Entrepreneurship never sleeps.

The phenomenon of disruption occurs when successful firms fail because they continue to make the choices that drove their success. In other words, it does not apply when firms are poorly managed, complacent, fraudulent, or doing things differently because they are now shielded by barriers to competition. To be sure, firms can fail because of those circumstances, but that is not what we mean by disruption. (...) a “disruptive event” occurs when a new product or technology enters the market, causing successful firms to struggle. (...) an organization strains most to assimilate new architectural knowledge when it has been successfully focused on exploiting innovations based on the previous architecture.

The key to dealing with disruption is to understand that it emerges surrounded by uncertainty. While hindsight often suggests that certain disruptive events were obvious, this is far from clear when those events are emerging. (...) Some firms may be shielded from disruptive events because they possess key complementary assets, the value of which is not changed and may be enhanced by those events.

Self-disruption was proposed by Christensen as a means of proactively avoiding the consequences of demand-side disruption. The idea is that the firm takes control of disruption by charging a new division with the competitive role that would otherwise be taken by a new entrant. While establishing an independent new division can appear to be an effective response, firms often fail to translate it into successful and sustainable models as they kick the dilemmas associated with disruption down the road. Managerial conflicts emerge, and established firms find themselves unable to resolve them effectively.

If a firm wants to ride out continual waves of disruption, it needs to maintain organizational structures that preserve and can evolve architectural knowledge. Integration and continual coordination of component-level teams in product development has been shown to be an effective way to avoid existential threats to successful firms. But what has not been appreciated is that integration and coordination stand diametrically opposed to the independence and self-disruption mantra many firms have adopted to mitigate disruptive risks. It stands to reason that if your problem is how the parts fit together, adding another unit charged with doing its own thing is not going to solve it.

Dealing with disruption to ensure a successful and sustainable business involves more than just taking some additional bets with autonomous units that may get you slightly ahead of the game. (...) you need to bake your response to disruption into your mainline organization. The dilemma you face is that betting on sustainability is not without cost to short-run competitive advantage and profitability. Not all businesses will take the same path. However, once you have gone through the journey of disruption—its intellectual history, its practical reality, and the way leaders have dealt with it—you will have the two paths clearly laid out for you. What you do at that point is up to you.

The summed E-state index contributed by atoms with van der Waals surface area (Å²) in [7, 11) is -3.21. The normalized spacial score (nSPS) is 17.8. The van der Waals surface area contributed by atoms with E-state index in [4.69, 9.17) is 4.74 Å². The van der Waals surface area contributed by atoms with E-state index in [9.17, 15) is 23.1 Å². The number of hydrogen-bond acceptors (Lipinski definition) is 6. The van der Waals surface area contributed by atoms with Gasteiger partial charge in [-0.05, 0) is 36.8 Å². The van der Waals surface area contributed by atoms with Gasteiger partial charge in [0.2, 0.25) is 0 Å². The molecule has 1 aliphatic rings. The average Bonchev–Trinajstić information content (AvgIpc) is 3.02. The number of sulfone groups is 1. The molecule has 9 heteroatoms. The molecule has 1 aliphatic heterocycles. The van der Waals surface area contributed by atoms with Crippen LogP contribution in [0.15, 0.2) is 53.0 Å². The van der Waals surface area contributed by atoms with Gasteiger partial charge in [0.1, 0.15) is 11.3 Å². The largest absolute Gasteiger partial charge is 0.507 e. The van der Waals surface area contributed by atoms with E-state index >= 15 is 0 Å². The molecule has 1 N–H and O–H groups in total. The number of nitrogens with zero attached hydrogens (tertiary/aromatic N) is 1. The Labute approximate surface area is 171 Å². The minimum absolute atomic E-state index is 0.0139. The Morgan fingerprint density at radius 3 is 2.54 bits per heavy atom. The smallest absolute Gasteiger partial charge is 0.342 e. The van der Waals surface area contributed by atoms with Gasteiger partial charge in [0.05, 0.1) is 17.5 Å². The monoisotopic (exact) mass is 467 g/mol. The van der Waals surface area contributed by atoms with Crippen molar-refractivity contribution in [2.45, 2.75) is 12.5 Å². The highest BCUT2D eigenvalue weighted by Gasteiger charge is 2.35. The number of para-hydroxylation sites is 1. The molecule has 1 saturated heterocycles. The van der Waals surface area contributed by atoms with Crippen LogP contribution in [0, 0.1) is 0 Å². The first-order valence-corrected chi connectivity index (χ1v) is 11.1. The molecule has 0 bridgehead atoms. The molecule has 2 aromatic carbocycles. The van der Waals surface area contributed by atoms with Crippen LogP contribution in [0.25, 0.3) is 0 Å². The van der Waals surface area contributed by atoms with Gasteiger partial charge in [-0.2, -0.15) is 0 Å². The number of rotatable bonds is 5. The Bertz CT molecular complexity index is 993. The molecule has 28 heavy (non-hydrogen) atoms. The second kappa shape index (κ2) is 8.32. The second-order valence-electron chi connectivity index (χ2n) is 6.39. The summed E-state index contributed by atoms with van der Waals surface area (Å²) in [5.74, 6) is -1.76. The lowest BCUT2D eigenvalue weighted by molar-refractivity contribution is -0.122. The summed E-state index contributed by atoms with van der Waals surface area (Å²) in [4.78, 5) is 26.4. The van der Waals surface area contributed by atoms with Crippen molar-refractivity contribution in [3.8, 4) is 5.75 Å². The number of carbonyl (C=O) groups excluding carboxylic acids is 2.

jg.png

Constant variation.

Most successful big-company innovators I met, whether Chief Innovation Officers, innovation team members or people without an innovation job title but who are tackling a big change project for the first time, have something in common: they respect the organisation they work for, but they don't revere it. As innovators, they want their businesses to do better, but at the same time they are dissatisfied with the status quo. There's a kind of 'love-hate' going on. But too much love and an innovator becomes an ineffective 'yes-man'. Too much hate and he or she ends up an ineffective loner.

It's a delicate balancing act. I describe someone who effectively manages it as a 'Captain One Minute, Pirate the Next'. One minute the innovation leader is the Captain, the passionate man-with-the-plan, standing tall on the bridge of the ship and inspiring us all to go 'this way'. But the next time you meet, the Captain has morphed into a Pirate. This time he or she is down to the boiler room, sleeves rolled up, shipmates gathered around, using all of his or her cunning to shortcut a process, to subvert the system. Now our protagonist is asking really challenging questions: 'What if we did it differently? What if we ripped up the way things are done around here? What if?'

So one minute an innovation leader is stubbornly sticking to the big picture; the next he or she is telling you not to sweat the small stuff. I think this intriguing mix of vision and cunning comes from the fact that successful innovators are fixated by outcomes. They are highly motivated to make change happen - so much so that they're often less bothered about how they get there.